Nov 20, 2011 in Chile
One thing that I really notice here is how dry it is. The humidity is always low, my clothes dry in minutes when I take them out of the washing machine, and in the two months since I arrived, it’s only rained once in Santiago – a slightly drizzly evening in early October. London in comparison is damp and dank and I wonder how I didn’t have permanent prune skin when I lived there. Today it rained for the second time. I was in the centre of town, going up Cerro San Cristóbal and then walking around Bellavista and Recoleta, and enjoying another hot sunny day. But in the eastern suburbs there was some kind of shower. I got back to Las Condes to find that the sun was shining but the streets were wet, and clouds were roiling over the mountains. I headed back up to my apartment and watched the retreating rainclouds being lit up by the evening sun.
Nov 01, 2011 in Chile
Part of my job here in Chile is to assist in the running of the world’s premier visible light observatory, the Very Large Telescope. A couple of days ago I made my first journey here from Santiago, flying up to Antofagasta and getting a bus from there up into the savagely dry Atacama desert, to the observatory at Cerro Paranal. What a place Paranal is. I’ve been to several observatories but none have been anything like this. The residencia is an awesome piece of architecture, the scale of the operation is immense, the level of activity is impressive, and the unbelievably harsh desert is terrifyingly beautiful. I will be coming here about once a month for the next three years so perhaps I will get bored of it. But on this first visit, I’m feeling impressed.
Oct 23, 2011 in Chile
My previous attempt to see the Cajon del Maipo had been a bit half-arsed, relying on public transport and ending up in the nondescript hamlet of San Gabriel, instead of actually out in the mountains hiking. So I tried again this weekend, with a couple of other ESO people. We hired a car, and left reasonably early. Having your own wheels definitely makes a big difference, and instead of spending hours on the bus chugging through all the distant Santiago suburbs, we were in the valley in less than an hour. But we didn’t get everything right. We stopped in Baños Morales for a lengthy and tasty lunch, planning to hike to a glacier afterwards. But by the time we rolled up to the national park entrance, sated and sleepy but none the less keen to hike, we were told the trail had closed 20 minutes earlier. So we had to find something else to do. We randomly ended up spotting a large red rocky outcrop, high up in the hills above Lo Valdes, and decided to go there. It was a good hike, scrambling up some steep and precarious scree slopes. The skies threatened but only delivered a few […]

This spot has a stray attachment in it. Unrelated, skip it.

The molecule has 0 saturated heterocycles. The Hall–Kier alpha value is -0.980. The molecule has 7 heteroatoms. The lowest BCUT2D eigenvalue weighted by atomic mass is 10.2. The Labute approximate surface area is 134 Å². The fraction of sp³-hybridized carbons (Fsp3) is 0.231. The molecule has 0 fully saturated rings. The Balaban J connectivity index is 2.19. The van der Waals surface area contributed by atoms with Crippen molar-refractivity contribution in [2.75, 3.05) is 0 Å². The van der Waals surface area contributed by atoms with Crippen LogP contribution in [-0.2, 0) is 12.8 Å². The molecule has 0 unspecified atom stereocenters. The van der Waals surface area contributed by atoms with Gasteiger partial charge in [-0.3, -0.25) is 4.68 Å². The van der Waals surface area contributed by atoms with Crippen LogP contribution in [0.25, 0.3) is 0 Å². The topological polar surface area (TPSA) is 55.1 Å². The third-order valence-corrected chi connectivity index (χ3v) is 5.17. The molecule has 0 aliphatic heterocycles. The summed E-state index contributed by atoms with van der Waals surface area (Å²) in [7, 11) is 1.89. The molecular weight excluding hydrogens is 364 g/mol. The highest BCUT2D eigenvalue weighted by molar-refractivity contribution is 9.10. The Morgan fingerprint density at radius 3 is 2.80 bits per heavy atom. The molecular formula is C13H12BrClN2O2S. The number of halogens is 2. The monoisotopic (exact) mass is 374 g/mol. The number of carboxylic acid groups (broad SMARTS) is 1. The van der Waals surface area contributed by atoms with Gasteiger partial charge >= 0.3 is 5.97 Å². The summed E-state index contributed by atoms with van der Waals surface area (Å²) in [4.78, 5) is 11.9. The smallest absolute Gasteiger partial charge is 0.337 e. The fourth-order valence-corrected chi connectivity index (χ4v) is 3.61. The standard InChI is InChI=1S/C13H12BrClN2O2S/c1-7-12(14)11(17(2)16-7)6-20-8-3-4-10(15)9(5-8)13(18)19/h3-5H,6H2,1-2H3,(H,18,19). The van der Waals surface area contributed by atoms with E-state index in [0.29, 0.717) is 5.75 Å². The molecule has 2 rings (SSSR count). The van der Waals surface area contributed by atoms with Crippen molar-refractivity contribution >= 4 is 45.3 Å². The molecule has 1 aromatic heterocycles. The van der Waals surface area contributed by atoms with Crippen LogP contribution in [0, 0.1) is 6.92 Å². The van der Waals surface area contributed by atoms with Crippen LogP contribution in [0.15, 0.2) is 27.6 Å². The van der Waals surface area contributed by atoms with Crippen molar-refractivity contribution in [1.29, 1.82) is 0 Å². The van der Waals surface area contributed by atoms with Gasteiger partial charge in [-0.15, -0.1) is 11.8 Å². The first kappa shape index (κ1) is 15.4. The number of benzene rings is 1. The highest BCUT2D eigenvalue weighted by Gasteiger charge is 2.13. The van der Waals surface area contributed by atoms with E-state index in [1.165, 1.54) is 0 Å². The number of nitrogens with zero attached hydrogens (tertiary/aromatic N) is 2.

Oct 15, 2011 in Chile
I moved into a new flat yesterday. I was perhaps a bit rash, as it was only the second place I looked at, but it was more or less the kind of thing I was looking for and I didn’t want to spend any longer than necessary in my temporary accommodation. What really persuaded me was the views from the balcony. London is not a high-rise city, and I’d almost always lived in houses while I was there. The one time I lived in a block of flats I was on the first floor. So this flat, up high on the 15th floor, was something new. And it faces east towards the mountains, so the height is worth having.
Jul 11, 2010 in Norway 2010
Hiking trails led away from the cable car station up into the hills, so I decided to walk for a while. Quite soon I was away in the quiet mountains, enjoying the immensity of the Norwegian landscape. I headed up a steep path to a ridge, which looked like the highest point around, but once I got there I could see there was another higher peak further on. The path flattened and dropped, and then rose up to Mount Fløya, 671m above sea level. The day had started out overcast but some sun had broken through the clouds. I was alone on top of the mountain, and I sat for a while, taking in the views over the wild countryside. My peace was only shattered once or twice when other hikers passed by. The only reason to come down was that I had to find my way to the airport for a flight back to Oslo. This was a very annoying business, first of all because I was extremely content up there and didn’t feel like starting my journey back to London, and secondly because it was the World Cup final, and in a moment of appalling planning, I’d booked […]
Jul 11, 2010 in Norway 2010